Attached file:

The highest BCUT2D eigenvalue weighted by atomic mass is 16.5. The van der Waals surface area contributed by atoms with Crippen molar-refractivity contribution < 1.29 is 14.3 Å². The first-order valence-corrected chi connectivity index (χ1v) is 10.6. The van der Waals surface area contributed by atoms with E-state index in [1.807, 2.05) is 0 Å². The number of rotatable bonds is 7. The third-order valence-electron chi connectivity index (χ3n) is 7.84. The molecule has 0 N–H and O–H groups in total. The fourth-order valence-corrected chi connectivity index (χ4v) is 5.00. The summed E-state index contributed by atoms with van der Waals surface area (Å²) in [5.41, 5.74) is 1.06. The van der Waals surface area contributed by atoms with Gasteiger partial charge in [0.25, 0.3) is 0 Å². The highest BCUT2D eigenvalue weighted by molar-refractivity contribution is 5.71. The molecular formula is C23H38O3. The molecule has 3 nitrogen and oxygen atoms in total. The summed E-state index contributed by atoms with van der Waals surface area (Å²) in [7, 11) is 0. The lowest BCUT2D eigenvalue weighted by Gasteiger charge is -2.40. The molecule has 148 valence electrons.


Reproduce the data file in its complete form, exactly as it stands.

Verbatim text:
The highest BCUT2D eigenvalue weighted by atomic mass is 16.5. The van der Waals surface area contributed by atoms with Crippen molar-refractivity contribution < 1.29 is 14.3 Å². The first-order valence-corrected chi connectivity index (χ1v) is 10.6. The van der Waals surface area contributed by atoms with E-state index in [1.807, 2.05) is 0 Å². The number of rotatable bonds is 7. The third-order valence-electron chi connectivity index (χ3n) is 7.84. The molecule has 0 N–H and O–H groups in total. The fourth-order valence-corrected chi connectivity index (χ4v) is 5.00. The summed E-state index contributed by atoms with van der Waals surface area (Å²) in [5.41, 5.74) is 1.06. The van der Waals surface area contributed by atoms with Gasteiger partial charge in [0.25, 0.3) is 0 Å². The highest BCUT2D eigenvalue weighted by molar-refractivity contribution is 5.71. The molecular formula is C23H38O3. The molecule has 3 nitrogen and oxygen atoms in total. The summed E-state index contributed by atoms with van der Waals surface area (Å²) in [7, 11) is 0. The lowest BCUT2D eigenvalue weighted by Gasteiger charge is -2.40. The molecule has 148 valence electrons.